Will the SEC look to expand? Will the ACC grants of rights hold? Are two super conferences — likely the Big Ten and SEC — the future of college football?

Those are just a sampling of the questions that hang over college football right now, in the wake of Oklahoma and Texas electing to forgo Big 12 membership and join the SEC and USC and UCLA abandoning the Pac-12 for the Big Ten.

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SEC commissioner Greg Sankey and ACC commissioner Jim Phillips fielded those sorts of questions and others related to the future of their conferences at their respective media days this week. Sankey spoke at SEC media days on Monday, and Phillips at ACC media days on Wednesday.

Here’s what they said, according to transcripts provided by College Press Box.

Will the SEC look to expand?

Following the news that USC and UCLA will join the Big Ten in 2024, speculation abounded that the SEC could look to expand again, beyond just adding Oklahoma and Texas in 2025.

Multiple ACC teams have been floated as possible adds by the conference — think Clemson, Florida State, Miami, North Carolina and Virginia — as well as a few Pac-12 schools.

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As far as Sankey is concerned, however, the SEC has no need to expand and is in great shape as presently constructed.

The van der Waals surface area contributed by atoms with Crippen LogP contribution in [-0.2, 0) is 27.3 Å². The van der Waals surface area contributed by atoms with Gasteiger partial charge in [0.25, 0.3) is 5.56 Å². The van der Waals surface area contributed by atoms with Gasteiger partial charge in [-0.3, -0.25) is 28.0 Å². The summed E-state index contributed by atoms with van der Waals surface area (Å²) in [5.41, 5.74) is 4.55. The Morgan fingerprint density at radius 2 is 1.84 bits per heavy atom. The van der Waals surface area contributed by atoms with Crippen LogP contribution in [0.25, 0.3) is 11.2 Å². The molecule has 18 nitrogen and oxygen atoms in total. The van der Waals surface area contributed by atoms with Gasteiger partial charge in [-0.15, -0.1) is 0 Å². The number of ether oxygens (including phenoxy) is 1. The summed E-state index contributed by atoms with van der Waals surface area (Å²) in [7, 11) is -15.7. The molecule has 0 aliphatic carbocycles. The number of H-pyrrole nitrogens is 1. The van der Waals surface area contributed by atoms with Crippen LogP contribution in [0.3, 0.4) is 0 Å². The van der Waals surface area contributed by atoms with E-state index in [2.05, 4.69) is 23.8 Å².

“The great news for the Southeastern Conference is that people call and say, ‘Hey, you’re doing something really special.’ They kind of hint around the edges. We know who we are. We’re confident in our success. We’re really looking forward to the expansion and being at 16 teams. Don’t feel pressured to just operate at a number. But we’ll watch what happens around us and be thoughtful but be nimble.

“... Again, we’re comfortable at 16. There’s no sense of urgency, no sense of panic. We’re not just shooting for a number of affiliations that make us better. Could they be out there? I would never say they’re not. I would never say that we will. We’re going to be evaluating the landscape. I’m not going to speculate. I actually am watching a lot of this activity operating around us, more so than impacting us directly.” — Greg Sankey

Will the ACC remain intact?

The ACC, Big Ten and SEC are the only Power Five conferences as yet untouched — meaning they haven’t been looted by another conference — by the latest round of conference realignment. But the ACC has been viewed as the least stable of the three, in large part because the conference’s revenue falls far short of that of the Big Ten and SEC.

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Phillips is confident his conference will continue as currently constructed, however.

“I love our 15 schools, and I’m confident in us staying together. That’s all I’ve heard in all the calls that we’ve had. We want to work together to try to provide more resources to our student-athletes, so we’re all on the same page.